In the end, the only thing that matters is that you’re a contributor to your chosen community. Contribute valuable content by offering your opinions, lessons learned, interesting articles that are on topic, and yes…your unique sense of humor. Keep your goal in mind and your platform will grow faster than you can imagine. And when you look back on it, you’ll get a chuckle out of what little effort it took, relative to the overwhelming sense of community, support and friendship you’ve received in return.
 
So, what do you think? Was the series a helpful one, or just a bunch of random windbaggery? Let me know in the comments below!

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About Nat Russo

Nat Russo is the Amazon #1 Bestselling Fantasy author of Necromancer Awakening. Nat was born in New York, raised in Arizona, and has lived just about everywhere in-between. He’s gone from pizza maker, to radio DJ, to Catholic seminarian (in a Benedictine monastery, of all places), to police officer, to software engineer. His career has taken him from central Texas to central Germany, where he worked as a defense contractor for Northrop Grumman. He's spent most of his adult life developing software, playing video games, running a Cub Scout den, gaining/losing/gaining/losing weight, and listening to every kind of music under the sun. Along the way he managed to earn a degree in Philosophy and a black belt in Tang Soo Do. He currently makes his home in central Texas with his wife, teenager, mischievous beagle, and goofy boxador.

Comments 22

    1. It’s an exercise of mine every Saturday to sit down with JustUnfollow and go through the list of people I’m following that are not following back. I unfollow each of them. They’re the folks I followed the previous Saturday and I figure on average a week is enough time for them to follow back.

  1. This was just random windbaggery. I keeeed!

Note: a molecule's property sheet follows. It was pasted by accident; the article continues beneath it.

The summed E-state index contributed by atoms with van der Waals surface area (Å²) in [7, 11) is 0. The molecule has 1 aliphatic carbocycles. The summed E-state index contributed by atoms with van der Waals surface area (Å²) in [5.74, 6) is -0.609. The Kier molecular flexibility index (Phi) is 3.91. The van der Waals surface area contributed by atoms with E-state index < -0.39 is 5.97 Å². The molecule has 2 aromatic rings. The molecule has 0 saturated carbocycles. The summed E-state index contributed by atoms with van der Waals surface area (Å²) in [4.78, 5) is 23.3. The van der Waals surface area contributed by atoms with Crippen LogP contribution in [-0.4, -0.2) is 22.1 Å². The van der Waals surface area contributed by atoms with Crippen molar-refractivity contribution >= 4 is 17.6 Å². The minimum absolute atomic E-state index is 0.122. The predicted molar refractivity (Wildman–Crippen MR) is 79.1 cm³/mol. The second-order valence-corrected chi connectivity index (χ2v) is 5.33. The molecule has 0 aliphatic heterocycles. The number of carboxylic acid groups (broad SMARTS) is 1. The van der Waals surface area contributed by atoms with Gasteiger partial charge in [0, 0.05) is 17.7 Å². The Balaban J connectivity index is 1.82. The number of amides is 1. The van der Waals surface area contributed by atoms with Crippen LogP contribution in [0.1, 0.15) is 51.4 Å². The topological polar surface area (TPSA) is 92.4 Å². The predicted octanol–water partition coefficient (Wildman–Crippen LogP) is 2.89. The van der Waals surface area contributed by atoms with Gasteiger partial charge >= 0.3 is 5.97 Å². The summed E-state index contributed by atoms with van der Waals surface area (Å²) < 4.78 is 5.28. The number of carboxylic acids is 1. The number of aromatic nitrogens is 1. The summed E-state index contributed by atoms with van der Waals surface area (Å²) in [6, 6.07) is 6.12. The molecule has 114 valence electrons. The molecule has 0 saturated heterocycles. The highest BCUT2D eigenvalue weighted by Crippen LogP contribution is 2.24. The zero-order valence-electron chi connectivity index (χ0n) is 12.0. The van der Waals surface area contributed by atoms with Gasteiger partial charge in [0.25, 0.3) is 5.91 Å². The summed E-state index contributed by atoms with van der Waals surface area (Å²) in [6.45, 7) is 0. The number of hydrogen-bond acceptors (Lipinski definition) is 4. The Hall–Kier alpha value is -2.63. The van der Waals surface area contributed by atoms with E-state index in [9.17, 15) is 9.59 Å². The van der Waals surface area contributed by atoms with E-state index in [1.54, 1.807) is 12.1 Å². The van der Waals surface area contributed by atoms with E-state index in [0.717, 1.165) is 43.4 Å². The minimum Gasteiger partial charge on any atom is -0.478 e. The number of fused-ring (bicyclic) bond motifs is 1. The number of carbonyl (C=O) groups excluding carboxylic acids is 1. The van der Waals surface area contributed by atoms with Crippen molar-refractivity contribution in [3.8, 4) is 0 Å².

These were really great, Nat. Especially for a newb to Twitter and utter Luddite like me.
    The gist I got was: Be yourself. Unless you’re a shallow schill. Then be someone else.

    1. Don’t know how I missed seeing this comment yesterday!

      You hit the nail on the head. The cool thing about being an artist of any flavor is that people are interested in us, because whatever art we create comes from some place deep within.

      In a way, what we write (paint, sculpt, draw, dance…) and who we are tend to feed off one another.

      I think success in any community comes down to being true to who you are, and being a contributing member of that community.

  2. Also, FYI and not quite on topic, every time I try to comment in your blog, if I leave the comment box and scroll up or down, it won’t let me type in the comment box again. Weird, right? Maybe cuz I is on ipad?

  3. Love, love, loved this series Nat. Could have done with it when I first started twitter but still plenty of useful tips for me now. Will make a mental note to remember to keep holding the mic! I’m going to try creating my first list now and will add you at the top!

  4. At last I have a clue how to work Twitter without giving my life over to it. Can’t thank you enough, Nat, this series is so helpful and informative. I’m off now to follow up the notes I took whilst reading all ten parts and I want to pass a link to a couple of my writer pals.

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      Ann Marie! Not sure what happened, but I seem to have had a tech fail! I just got the alert for your comment at the same time I got the alert for the latest one below you.

      Thanks so much for stopping by, and I’m really glad you enjoyed the article.

  5. Thank you, Mr. Russo. I’ve finally digested the entire series on Twitter and found it very useful. You have so many great tools for writers on your website. I look forward to reading the rest of your series articles in order to learn more about the craft and business.

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    2. I followed your suggestion and signed up with Hootsuite. It looks like a great tool to help build my platform. Thanks again!

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  6. Thanks Nat for a very informative set of documents. I was beginning to suspect that twitter was like a fire hose. I corrected my profile immediately and I am now going to look further into lists and twitter tools.

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  7. Migrating from Facebook to Twitter and this was one of the first tweets that caught my eye the same day I made that decision. Perfect timing because I was more than a little apprehensive about the switch thanks to the differences between platforms. I’ve clung to Facebook for years despite its flaws simply because Twitter was so overwhelming. Now I’ve made a list of who I want to follow, gotten clear in my mind what I want my contribution and content/ curation to be and I’m ready to become an active user on Twitter. In no small part thanks to your thorough and timely series on the subject. Thanks Nat! ^.^ ❤

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      Thanks so much, Knicky! I remember how overwhelming Twitter was to me at first. Practically incomprehensible. I have no doubt you’ll definitely pick it up in no time!